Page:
We’ve known about Hilltop Hops for a while now, and after seeing last year’s hop harvest boasting visitors from a range of SE Queensland breweries, we knew we wanted to get in on the action. So this year we slid into their DMs to see when/how we could help out and get the opportunity to visit one of Queensland’s only production hop farms.
Reaching out to a couple local breweries we thought also might be interested, we got a ping back from Cheyne and Jarrett, the duo at Happy Valley Brewing Co, who said they’d be keen to come picking with us on a Sunday morning, so we teed it up with Steve and Andrew at Hilltop Hops and went out to pick fresh hops on Sunday, 31 January. After arriving to the farm in Hemant, just outside of Brisbane, we met Steve (we’d actually met Andrew a few days prior during a visit to Hudson Brewing Co, but that’s another story) and, once Jarrett arrived, got an excellent tour of the farm and the drying “shed” out back, and then got into the hard yakka.
Hop picking can be done in a variety of ways, but essentially it boils down to cutting the bine (that’s not a typo; hops grow on bines, which are similar to vines except that they grow upwards, not sideways. The official definition is “A vine climbs using tendrils or suckers. A bine…grows in a helix around a support.”) from where it’s tethered at the top, chopping the bottom, and ripping the whole thing down. From there, it’s all about removing the individual hop flowers, or cones. We used two methods to strip the cones from the bine: hand picking or using the hop stripping machine (fancy terminology, amiright?) which is essentially like the flat part of a wire coat hanger spinning around just fast enough to knock off all the flowers. After a couple hot hours (and a few cold beers), we were done for the day, happy to have experienced the process firsthand and really excited to come back out in May for their autumn harvest^.
Now to the part where we get to use the hops! Jarrett and Cheyne were generous enough to invite us out the following day and see the freshly-picked hops in action, so early Monday morning we headed to Happy Valley to meet up with Jarrett, who got the brewery warmed up and we started running the malt through the mill. As we stirred the good stuff, the entire venue was filled with the aroma of Weet Bix – yum! Once the mashing process was complete, we (and when I say “we” it’s actually referring to Jarrett) began the lautering process, which is slightly unique at HV. The wort was gravity fed through the grant, creating a mesmerizing visual symphony of whirls and colours, before being fed back into the mash tun to repeat the process. Once this recirculation process finished, we had a nice, clear wort.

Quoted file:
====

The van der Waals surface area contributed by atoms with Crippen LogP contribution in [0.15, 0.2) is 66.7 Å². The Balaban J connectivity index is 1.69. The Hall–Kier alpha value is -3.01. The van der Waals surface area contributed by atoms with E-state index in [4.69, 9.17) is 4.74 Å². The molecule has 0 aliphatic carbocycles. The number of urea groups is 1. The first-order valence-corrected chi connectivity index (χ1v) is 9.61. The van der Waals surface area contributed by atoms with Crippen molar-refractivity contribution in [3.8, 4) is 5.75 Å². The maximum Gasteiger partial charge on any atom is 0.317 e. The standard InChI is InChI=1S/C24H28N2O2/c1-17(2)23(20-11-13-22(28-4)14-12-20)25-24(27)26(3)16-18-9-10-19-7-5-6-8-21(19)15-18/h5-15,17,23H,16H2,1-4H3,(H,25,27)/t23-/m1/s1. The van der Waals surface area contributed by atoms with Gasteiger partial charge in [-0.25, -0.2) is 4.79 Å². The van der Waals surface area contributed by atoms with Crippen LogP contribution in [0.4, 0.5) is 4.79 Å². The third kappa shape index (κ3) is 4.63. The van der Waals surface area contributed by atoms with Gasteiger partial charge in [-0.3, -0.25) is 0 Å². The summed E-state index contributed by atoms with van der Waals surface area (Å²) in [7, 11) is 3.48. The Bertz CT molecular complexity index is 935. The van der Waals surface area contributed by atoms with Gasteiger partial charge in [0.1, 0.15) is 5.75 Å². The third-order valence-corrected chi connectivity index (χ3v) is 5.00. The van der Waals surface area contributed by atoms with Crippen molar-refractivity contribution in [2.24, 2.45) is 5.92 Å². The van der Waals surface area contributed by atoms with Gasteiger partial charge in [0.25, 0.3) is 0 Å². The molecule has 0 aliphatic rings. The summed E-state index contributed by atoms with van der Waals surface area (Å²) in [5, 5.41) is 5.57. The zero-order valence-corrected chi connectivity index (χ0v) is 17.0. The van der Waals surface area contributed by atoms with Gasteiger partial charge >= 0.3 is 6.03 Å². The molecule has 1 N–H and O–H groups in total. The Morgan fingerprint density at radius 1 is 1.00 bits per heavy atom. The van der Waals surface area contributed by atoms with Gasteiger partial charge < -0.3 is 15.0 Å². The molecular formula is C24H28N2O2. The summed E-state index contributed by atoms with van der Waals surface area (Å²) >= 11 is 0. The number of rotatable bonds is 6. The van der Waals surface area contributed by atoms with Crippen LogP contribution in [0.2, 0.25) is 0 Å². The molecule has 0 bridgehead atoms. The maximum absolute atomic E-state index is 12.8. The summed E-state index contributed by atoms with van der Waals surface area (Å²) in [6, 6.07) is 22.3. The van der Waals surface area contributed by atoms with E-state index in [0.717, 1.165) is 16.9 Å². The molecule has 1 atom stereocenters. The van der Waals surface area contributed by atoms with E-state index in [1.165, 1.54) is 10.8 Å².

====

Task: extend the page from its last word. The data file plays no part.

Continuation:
Normally the process from here would be to move the liquid into the kettle, bring it to a boil, and add the hops. However, since we were using whole hop cones (or wet hops) Jarrett modified the process (because he’s been doing this a long time and can make those impromptu decisions) by transferring the wort to the kettle to boil, then bringing it back across to the mash tun to add the hops. This is so the false bottom of the tank, usually used to capture the barley husks during lautering, was in place to keep the hop flowers from flowing through the pipes and clogging everything up. Genius! Stir, stir, stir over boiling wort on a hot day to extract the lupulin hiding in the petals, and after a short time – that was it!
Time to transfer again, this time through the heat exchange to bring the temperature down, and into one of the empty fermenters. And now we are all ready for a beer!
We created (I dare not use the term “brewed”, because Matt and I mainly stood around asking Jarrett lots of questions and offering ourselves up for manual labour) a SMaSH, which stands for Single Malt and Single Hop, which – incidentally – won a Bronze Medal at the recent RQFWS Beer Show. It’s unlikely we contributed to that win in any way, but fun to know we were there for its creation!
Has all that reading made you thirsty? Us too – we’re going to raid our fridge for a couple cold ones. Until next time!
Cheers and beers,
Jos and Matt
^As a sidenote, hops normally grow and flower once a year; they require approximately 16 hours of sunlight a day and naturally grow between 35-55* latitude (Oregon, Washington State, Idaho USA; Victoria, Tasmania Australia; South Island New Zealand; UK; Germany) but Steve and Andrew have to manually compensate for the lack of daylight hours by using lights to trick the hops into growing and hibernating. This also means they can run multiple hop harvests each year, since Queensland’s climate doesn’t fluctuate and freeze like in hops’ natural habitats.